Willard emerges abruptly, erupting out of the flats as you approach on NY Route 40, a prominence amid the meandering farmlands 30 miles north of Albany. The suddenness of it is stunning, delivering the sort of skiing-where-no-skiing-should-be sensation common to approaches to the Midwest ski hills from my youth.
It’s a busy place. Even on a Friday and half an hour before the lifts opened, I followed a bunched line of cars edging along the network of narrow backroads accessing the ski area. In the lodge I waited in a line for my ticket, the first time since Hunter’s opening day. It’s also a friendly place, the woman at the counter thanking me profusely for “coming out and joining us” as she handed me a pair of sticky wicket tickets.
The crowds of cars and lines didn’t translate into liftlines. A pair of double chairs rise sharply from the parking lot, and for most of the day the queues sat empty. The vertical drop is 500 feet of true fall line, the Colonel Run charging angrily in a straight shot beneath the chairlifts.
I skied while my daughter slept in the minivan, buried in coats and blankets. She’s 12 and on weekends she stays up all night and sleeps all morning, like I did at the same age. The 5am wake-up calls for skiing have become harder for her to manage. So when we ski she dresses the night before and I wake her right before we leave at 5:30 and she sleeps on the way north and she sleeps after we arrive and she sleeps while I ski.
At these smaller areas, it’s a perfect system: I can see the car from almost anywhere on the mountain and I can get to it in minutes. I spend an hour and a half exploring the mountain, and when she wakes up around 10:30 or 11, I know exactly where to take her.
On this morning it had snowed all night and it was still snowing heavily as I angled straight for Upper Colonel. But the fresh snow hid a crust below. A line of freezing rain earlier in the week had paved the deep base that had accumulated at most upstate ski areas in the previous four or five weeks. Where the mountain had groomed, the fresh snow was manageable, but where they hadn’t groomed it was an exercise in deliberation and experimentation.
I spent half an hour exploring the black diamonds to skier’s right of the summit, a clutch of twisty and interesting runs, many of them blocked with tape. The snow was crusty beneath but deep and skiable with caution and patience. The mountain’s terrain is perfectly divided by ability, with the blues bunched skier’s left off the chairs and one green run looping down and around the mountain from the summit.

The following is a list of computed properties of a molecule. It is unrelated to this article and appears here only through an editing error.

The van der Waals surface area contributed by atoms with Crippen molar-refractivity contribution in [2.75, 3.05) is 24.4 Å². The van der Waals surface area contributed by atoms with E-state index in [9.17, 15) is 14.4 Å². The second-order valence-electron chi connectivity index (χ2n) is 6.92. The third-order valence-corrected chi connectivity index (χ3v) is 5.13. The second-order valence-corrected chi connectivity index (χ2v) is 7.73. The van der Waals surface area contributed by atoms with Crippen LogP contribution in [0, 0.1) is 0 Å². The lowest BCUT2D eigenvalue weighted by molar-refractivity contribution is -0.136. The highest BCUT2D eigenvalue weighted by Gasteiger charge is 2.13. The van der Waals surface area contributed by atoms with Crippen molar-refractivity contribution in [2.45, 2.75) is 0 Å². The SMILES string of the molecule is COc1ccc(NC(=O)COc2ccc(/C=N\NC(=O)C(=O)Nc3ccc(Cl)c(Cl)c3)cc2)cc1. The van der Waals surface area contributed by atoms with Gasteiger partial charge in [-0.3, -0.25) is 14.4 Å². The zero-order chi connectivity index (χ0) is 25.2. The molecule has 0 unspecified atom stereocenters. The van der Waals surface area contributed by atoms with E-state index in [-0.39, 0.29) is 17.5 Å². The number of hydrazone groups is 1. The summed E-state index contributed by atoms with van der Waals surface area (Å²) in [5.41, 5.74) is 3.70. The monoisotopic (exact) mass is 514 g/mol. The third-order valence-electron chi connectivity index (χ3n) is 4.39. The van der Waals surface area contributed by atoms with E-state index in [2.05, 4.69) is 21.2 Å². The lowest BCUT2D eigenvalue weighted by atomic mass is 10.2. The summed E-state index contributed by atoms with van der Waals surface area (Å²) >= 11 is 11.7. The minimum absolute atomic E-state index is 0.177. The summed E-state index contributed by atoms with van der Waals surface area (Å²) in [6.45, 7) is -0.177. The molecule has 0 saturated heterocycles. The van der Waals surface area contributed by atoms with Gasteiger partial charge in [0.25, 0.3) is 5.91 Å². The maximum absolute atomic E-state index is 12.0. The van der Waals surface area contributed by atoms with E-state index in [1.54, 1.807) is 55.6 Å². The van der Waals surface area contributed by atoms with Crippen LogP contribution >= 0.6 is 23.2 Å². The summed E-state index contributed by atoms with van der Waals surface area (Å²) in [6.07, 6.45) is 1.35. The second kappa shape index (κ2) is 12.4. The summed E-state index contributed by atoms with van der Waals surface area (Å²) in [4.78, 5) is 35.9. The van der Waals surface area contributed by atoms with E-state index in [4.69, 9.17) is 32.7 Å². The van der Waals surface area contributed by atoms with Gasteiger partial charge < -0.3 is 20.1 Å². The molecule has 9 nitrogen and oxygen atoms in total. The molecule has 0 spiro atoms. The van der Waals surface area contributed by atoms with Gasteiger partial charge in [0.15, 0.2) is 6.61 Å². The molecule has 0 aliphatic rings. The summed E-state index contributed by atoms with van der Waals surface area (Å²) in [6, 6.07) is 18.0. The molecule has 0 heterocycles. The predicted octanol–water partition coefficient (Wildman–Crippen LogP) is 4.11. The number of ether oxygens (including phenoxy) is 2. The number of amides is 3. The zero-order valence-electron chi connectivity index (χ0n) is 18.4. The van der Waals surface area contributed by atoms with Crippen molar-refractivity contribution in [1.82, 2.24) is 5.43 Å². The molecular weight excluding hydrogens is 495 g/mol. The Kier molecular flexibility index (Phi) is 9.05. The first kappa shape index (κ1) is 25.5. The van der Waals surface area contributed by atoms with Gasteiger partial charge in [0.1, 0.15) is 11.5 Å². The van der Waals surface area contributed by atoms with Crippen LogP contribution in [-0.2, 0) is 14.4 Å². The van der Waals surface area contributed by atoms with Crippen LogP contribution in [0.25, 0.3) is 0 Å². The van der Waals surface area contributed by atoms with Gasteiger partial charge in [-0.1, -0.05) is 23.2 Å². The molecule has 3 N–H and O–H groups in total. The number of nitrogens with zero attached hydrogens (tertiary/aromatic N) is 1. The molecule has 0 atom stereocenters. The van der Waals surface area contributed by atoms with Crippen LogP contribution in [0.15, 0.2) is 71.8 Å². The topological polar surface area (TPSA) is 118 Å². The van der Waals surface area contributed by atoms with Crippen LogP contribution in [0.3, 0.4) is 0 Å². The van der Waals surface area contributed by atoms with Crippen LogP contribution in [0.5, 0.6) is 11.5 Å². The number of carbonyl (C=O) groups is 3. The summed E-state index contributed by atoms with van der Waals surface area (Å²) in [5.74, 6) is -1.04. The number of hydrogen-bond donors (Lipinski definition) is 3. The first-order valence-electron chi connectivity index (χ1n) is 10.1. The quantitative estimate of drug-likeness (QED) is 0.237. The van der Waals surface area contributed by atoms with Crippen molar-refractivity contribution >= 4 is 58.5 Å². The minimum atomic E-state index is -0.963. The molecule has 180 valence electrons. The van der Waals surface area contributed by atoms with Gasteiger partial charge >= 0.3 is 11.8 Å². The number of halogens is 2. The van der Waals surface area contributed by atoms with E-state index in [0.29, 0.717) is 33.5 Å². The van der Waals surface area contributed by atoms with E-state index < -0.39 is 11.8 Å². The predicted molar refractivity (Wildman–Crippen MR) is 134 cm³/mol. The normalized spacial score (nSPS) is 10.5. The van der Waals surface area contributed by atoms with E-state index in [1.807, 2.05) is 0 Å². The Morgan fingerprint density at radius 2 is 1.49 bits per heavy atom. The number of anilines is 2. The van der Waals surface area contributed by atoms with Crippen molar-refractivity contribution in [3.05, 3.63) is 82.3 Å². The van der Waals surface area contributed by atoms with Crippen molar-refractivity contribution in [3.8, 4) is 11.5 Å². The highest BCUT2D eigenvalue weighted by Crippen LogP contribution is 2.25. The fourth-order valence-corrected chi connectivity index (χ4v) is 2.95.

When my daughter joined me, we spent the rest of the day alternating between meandering green Bunny Hop and a narrow blue route called Billy O’Neil. Both funneled into Bear Path, a blue-graded glade that is really set on a mild green pitch, a wonderful widely spaced zone where Waverly could amble without fear.
Glades are too often reserved for freewheeling experts, set on impossible angles plunging through cliff-studded forests. More ski areas ought to thin these sorts of un-intimidating practice glades like this one at Willard, a place where kids or anyone developing their skills can grow comfortable with the practice of navigating trees.
Bunny Hop is a wonderful long run, tilting off the summit on a narrow lane that gives way to a broad bowl, where skiers accelerate down a long pitch and ride into infinity, a long stretch charging past the snowmaking pond and looping back around to the front side of the mountain. A meddlesome upslope disrupts this boulevard, a 100-yard stretch that is especially difficult for snowboarders.
The mountain itself is rough and interesting. Grooming is selective, flattening only the main routes down. The rest of the mountain is a medley of bumps and jumps that look as though they were constructed by 14-year-olds with snow shovels. Because of this impromptu terrain-park feel and because of the race programs built on the mountain’s steep front-side, the place is filled with bombers, kids swarming down the incline in huge packs and launching off every bump they can find.
It is the perfect place for kids to ski and explore alone. Everything funnels back to the double chairs. The ski area is small and it skis small, the trailmap exaggerating what feels like half a dozen runs into 20 or so. Which is fine. Willard is a family ski area and small and navigable and that is what a family ski area should be.
The true payoff is at the top of the mountain. Willard has one of the great summits in New York skiing. The pair of doubles dump skiers out onto a tight circular plane that drops sharply into dramatic views of the rolling plateau far below, a white-frosted landscape of knolls and dormant farm fields and barns. A radio tower thrusts off the true summit looker’s left of the lifts. Tucked against this is an angular patrol shack, snow-dusted and weather-worn and cozy.
If you squint hard enough, you may be able to see Mount Snow, 30 miles east as the crow flies, the Epic Pass crowds cluttering its 80 trails and backing its liftlines out to the parking lot. They could have it. On a holiday weekday meandering down the mountain with my daughter, Willard had everything I needed.
Stuart Winchester is the editor of the Storm Skiing Journal and host of the Storm Skiing Podcast.